Journaling is an age-old practice. It’s the source of of our insight into most major historical personages. It’s therapeutic for people with trauma. It helps us brainstorm. There are lots of benefits. But, most relevantly for us here, it’s a proven tool for becoming a better musician.
One of the best classes I took in school was on Self Management with Prof. Jeremy Hunter. I learned a lot from this class, but one essential lesson was that when we pay attention to something, we raise our awareness of it, and increasing awareness brings change without our even trying.
For example, if someone points out that you say “um” a lot during public speaking, you can’t help but to become more aware of it and automatically decrease how much you say “um” next time. Simple awareness leads to change in behaviour.
Journaling is a tool where we can build awareness of our musicianship.
Journaling Builds Musicianship in 3 Ways:
1. Getting Real
The act of writing forces us capture exactly what we’re doing. Did we practice that for 10min? or 15min? Did we practice scales today? Or picking patterns? It’s easy to fudge and tell ourselves that “we did some finger exercises” without being honest about what we actually accomplished.
A written account allows you to look back at your practice history and discover patterns. We often don’t realize the cycles and behavioral patterns we fall into. By comparing weeks, or even months, of entries we can discern if we’re playing faster, learning new techniques, expanding our range. Or are we practicing the same 3 songs every week?
Writing a journal helps us plan better. If we’re working on Mixolydian scales this week, we can make a note to move on to Dorian next week. Or we can plan several months of exercises. Goals and benchmarks keep us moving when we’re discouraged, or when we’re tempted to camp out on one thing for too long.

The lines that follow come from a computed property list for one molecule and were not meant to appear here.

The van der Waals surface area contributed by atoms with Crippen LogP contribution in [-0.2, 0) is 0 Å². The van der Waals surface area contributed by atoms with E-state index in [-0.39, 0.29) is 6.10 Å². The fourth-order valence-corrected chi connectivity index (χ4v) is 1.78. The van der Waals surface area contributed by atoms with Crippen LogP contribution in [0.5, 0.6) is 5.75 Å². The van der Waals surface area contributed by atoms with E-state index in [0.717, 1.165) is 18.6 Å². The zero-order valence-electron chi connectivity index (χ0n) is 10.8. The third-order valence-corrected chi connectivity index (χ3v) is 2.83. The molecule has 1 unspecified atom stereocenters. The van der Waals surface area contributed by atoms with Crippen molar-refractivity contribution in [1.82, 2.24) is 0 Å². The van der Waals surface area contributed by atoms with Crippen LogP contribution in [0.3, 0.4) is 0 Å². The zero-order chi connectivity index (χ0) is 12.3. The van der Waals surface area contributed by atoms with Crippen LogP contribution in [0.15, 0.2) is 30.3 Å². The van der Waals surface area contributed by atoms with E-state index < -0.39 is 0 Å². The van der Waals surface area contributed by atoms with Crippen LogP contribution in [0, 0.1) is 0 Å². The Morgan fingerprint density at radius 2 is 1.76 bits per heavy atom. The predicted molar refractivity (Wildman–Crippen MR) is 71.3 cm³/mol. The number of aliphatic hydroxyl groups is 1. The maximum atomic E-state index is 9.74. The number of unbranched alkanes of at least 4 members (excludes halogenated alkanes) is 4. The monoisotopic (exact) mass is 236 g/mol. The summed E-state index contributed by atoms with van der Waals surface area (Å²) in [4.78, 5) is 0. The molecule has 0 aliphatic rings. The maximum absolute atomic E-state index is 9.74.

To quote Peter Drucker, “What gets measured, gets managed.”
So you want to play faster? You want to learn more songs? You want to write more songs? You want to learn a new style?
Let’s learn how to start a music journal.
How To Start a Music Journal
1. What is a music journal?
A music journal is a daily(-ish) written record of your practice and performance. Just like a ship’s captain keeps notes on the weather and events of the day, a music journal lets the musician track their progress on their instrument.
2. What do I write in it?
The quick answer is, “Anything you want to.” The longer answer is: You should write down anything you want to keep track of.
This may be different depending on what your current musical goals are, but here’s some ideas:
- Daily practice agendas.
- What exercises you practices for what period of time, at what tempos.
- What’s working for new techniques, what isn’t.
- Songs that you’re learning.
- Music that you’re listening to and any questions related to that.
- Songwriting ideas.
- Notes from lessons.
- Progress on performance pieces.
- Questions to ask an instructor.
- Things to look up on the web later.